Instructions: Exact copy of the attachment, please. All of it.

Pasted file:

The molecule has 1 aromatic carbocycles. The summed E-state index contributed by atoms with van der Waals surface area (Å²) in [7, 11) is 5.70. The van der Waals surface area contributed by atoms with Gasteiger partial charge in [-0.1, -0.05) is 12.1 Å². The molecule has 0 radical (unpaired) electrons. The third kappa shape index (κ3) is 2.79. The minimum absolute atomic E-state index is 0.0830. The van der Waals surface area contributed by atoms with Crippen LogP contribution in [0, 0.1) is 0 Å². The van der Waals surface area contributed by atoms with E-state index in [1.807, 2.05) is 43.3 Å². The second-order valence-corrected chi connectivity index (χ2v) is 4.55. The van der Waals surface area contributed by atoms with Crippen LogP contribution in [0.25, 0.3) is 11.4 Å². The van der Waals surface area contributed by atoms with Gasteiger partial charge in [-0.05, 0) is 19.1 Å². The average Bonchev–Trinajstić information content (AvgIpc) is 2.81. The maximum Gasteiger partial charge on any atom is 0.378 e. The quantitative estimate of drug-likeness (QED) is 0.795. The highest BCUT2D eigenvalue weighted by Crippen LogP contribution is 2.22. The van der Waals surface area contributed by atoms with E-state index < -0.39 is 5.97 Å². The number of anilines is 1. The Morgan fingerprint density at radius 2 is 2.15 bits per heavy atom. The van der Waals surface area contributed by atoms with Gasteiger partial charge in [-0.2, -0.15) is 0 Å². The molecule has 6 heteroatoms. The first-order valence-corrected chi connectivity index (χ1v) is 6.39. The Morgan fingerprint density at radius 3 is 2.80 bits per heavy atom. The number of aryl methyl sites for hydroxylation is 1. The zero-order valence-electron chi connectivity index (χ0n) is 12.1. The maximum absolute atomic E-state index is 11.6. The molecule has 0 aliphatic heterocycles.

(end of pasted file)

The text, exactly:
The molecule has 1 aromatic carbocycles. The summed E-state index contributed by atoms with van der Waals surface area (Å²) in [7, 11) is 5.70. The van der Waals surface area contributed by atoms with Gasteiger partial charge in [-0.1, -0.05) is 12.1 Å². The molecule has 0 radical (unpaired) electrons. The third kappa shape index (κ3) is 2.79. The minimum absolute atomic E-state index is 0.0830. The van der Waals surface area contributed by atoms with Crippen LogP contribution in [0, 0.1) is 0 Å². The van der Waals surface area contributed by atoms with E-state index in [1.807, 2.05) is 43.3 Å². The second-order valence-corrected chi connectivity index (χ2v) is 4.55. The van der Waals surface area contributed by atoms with Crippen LogP contribution in [0.25, 0.3) is 11.4 Å². The van der Waals surface area contributed by atoms with Gasteiger partial charge in [-0.05, 0) is 19.1 Å². The average Bonchev–Trinajstić information content (AvgIpc) is 2.81. The maximum Gasteiger partial charge on any atom is 0.378 e. The quantitative estimate of drug-likeness (QED) is 0.795. The highest BCUT2D eigenvalue weighted by Crippen LogP contribution is 2.22. The van der Waals surface area contributed by atoms with E-state index < -0.39 is 5.97 Å². The number of anilines is 1. The Morgan fingerprint density at radius 2 is 2.15 bits per heavy atom. The van der Waals surface area contributed by atoms with Gasteiger partial charge in [-0.2, -0.15) is 0 Å². The molecule has 6 heteroatoms. The first-order valence-corrected chi connectivity index (χ1v) is 6.39. The Morgan fingerprint density at radius 3 is 2.80 bits per heavy atom. The number of aryl methyl sites for hydroxylation is 1. The zero-order valence-electron chi connectivity index (χ0n) is 12.1. The maximum absolute atomic E-state index is 11.6. The molecule has 0 aliphatic heterocycles.